Monday, February 18, 2013

NASCAR Fantasy Fusion 101

Clean slate, everyone. Despite how well or poorly you produced in last year's Fantasy NASCAR league, you have a chance to redeem yourself.

What, you don't play Fantasy NASCAR? Pick one and play! You can also join our private Yahoo Fantasy racing league at Skirts and Scuffs. (Group ID# 5550 and password is 2009).

The rules of each NASCAR Fantasy game vary, but basically the goal is to pick the drivers with the best results each week. Easy right? Not so fast. But, you too, can learn to wield fantasy NASCAR superpowers. It takes discipline and a blend of number crunching, a respect for momentum, and a sensitivity for that intangible gut feeling.

I have been playing Fantasy NASCAR for several years now. I've tried lots of versions, but my favorite is Yahoo Sports Fantasy Auto Racing. I love working through the week trying to get points for qualifying and then putting the best team together for the actual race.

As the name of this column indicates, I "fuse" pieces of information together to make my picks, namely past performance, qualifying and practices results and that intangible element - intuition. So strap yourself in and check back at NASCAR Fantasy Fusion for my picks and advice.

Carol's Fantasy NASCAR Tips
1. Don't pick for race winners. That may sound odd, but I can honestly say that over the course of a season I only have picked a handful of race winners. However, in almost every race where the drivers in my team are in the top 10-12, I usually win. Just like in actual NASCAR scoring, consistency is king.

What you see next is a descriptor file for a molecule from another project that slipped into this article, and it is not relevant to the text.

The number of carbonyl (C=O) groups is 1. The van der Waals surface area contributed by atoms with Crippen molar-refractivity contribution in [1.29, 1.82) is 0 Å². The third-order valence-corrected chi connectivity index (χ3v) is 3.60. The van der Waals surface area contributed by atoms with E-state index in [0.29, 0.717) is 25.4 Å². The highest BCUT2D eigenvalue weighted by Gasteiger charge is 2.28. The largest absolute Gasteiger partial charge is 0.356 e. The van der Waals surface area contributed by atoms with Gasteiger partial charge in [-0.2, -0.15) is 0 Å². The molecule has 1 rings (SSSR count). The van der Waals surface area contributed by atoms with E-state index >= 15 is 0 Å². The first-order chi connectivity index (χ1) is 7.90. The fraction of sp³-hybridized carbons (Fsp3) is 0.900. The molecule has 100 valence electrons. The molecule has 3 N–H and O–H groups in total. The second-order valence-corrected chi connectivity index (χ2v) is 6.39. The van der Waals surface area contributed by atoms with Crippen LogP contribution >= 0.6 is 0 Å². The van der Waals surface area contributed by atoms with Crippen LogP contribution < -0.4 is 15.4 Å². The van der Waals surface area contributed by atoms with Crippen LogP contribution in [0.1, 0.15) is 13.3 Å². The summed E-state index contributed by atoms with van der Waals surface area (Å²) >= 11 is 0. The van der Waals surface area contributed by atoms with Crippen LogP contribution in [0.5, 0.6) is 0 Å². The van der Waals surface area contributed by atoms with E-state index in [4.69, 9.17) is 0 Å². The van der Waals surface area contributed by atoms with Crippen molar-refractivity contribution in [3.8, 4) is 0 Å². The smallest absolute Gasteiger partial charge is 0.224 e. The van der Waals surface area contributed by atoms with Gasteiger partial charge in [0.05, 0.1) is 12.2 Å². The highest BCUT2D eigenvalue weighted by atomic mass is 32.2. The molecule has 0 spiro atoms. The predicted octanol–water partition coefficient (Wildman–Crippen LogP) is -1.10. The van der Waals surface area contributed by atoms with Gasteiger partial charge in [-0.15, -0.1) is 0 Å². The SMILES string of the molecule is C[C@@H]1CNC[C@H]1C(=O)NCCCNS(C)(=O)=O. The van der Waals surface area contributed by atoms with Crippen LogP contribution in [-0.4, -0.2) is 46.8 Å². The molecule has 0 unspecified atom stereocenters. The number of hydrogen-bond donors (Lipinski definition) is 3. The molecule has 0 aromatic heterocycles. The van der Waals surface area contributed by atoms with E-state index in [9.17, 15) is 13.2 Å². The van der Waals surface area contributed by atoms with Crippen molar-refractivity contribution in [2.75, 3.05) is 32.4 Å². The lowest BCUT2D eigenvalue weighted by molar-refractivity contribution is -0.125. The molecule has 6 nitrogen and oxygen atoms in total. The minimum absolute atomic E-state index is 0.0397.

2. Don't be blinded by your favorite drivers. We all cheer for particular drivers we want to see do well. Pick them only when you really feel they will perform well at that track or race. The easiest way to not be swayed is to draft your drivers on paper. For example, say the race is at Dover: If Mark Martin, my favorite driver, shows up a previous pole winner and then he ranks high in top-10 finishes, he gets a check by his name. If he factors well in loop data he gets another check, and so on. You end up with a list of names, some of which have check marks beside them – your likely standouts for a race.

3. Let the season unfold. Some players think they need to plot out the whole season because there is a limit to how many times you can use a driver. Each season plays out differently. This is a a team sport, so there may be bad calls or bad pit stops. Take each race as it happens and you will do better than if you try to predict the future based on the past only.

4. Track stats are guides, not Gods. Although I do review driver track stats, I only look at the past five years. Changes in the stock car and at the track with repaves can change how well a driver does at a particular track. More, higher quality drivers and race teams have also changed the sport. Looking five years back and trying to identify race team superiority at particular tracks is sufficient.

5. Don't discount the human factor. NASCAR racing is not about the cars, but the drivers who drive them and the teams that build them. When a team comes together, the driver performs better. Look for patterns of momentum and confidence. Sometimes when you listen to a driver or crew chief interview, there is something in his or her voice that tells you they will be hard to beat that weekend. When you are stumped about your picks, sometimes you just have to go with your gut.

Oh, and don't forget to have fun! Post your comments here or email me at ssfantasyracing@skirtsandscuffs.com.




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